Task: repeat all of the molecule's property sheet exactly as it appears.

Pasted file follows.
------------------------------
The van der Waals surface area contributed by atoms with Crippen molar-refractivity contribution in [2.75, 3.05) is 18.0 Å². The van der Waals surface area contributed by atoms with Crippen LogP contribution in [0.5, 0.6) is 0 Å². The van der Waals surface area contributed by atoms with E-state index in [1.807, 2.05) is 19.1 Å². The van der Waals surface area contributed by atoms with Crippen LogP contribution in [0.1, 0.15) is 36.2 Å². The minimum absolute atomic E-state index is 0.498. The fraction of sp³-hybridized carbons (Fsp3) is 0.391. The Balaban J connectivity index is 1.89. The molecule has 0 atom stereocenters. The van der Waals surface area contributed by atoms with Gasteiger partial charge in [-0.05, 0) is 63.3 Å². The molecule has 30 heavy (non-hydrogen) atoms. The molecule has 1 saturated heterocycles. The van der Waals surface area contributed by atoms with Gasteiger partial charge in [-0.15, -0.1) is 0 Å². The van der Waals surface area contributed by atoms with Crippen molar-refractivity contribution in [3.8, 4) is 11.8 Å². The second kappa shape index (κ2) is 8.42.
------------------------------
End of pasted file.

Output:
The van der Waals surface area contributed by atoms with Crippen molar-refractivity contribution in [2.75, 3.05) is 18.0 Å². The van der Waals surface area contributed by atoms with Crippen LogP contribution in [0.5, 0.6) is 0 Å². The van der Waals surface area contributed by atoms with E-state index in [1.807, 2.05) is 19.1 Å². The van der Waals surface area contributed by atoms with Crippen LogP contribution in [0.1, 0.15) is 36.2 Å². The minimum absolute atomic E-state index is 0.498. The fraction of sp³-hybridized carbons (Fsp3) is 0.391. The Balaban J connectivity index is 1.89. The molecule has 0 atom stereocenters. The van der Waals surface area contributed by atoms with Gasteiger partial charge in [-0.05, 0) is 63.3 Å². The molecule has 30 heavy (non-hydrogen) atoms. The molecule has 1 saturated heterocycles. The van der Waals surface area contributed by atoms with Gasteiger partial charge in [-0.15, -0.1) is 0 Å². The van der Waals surface area contributed by atoms with Crippen molar-refractivity contribution in [3.8, 4) is 11.8 Å². The second kappa shape index (κ2) is 8.42.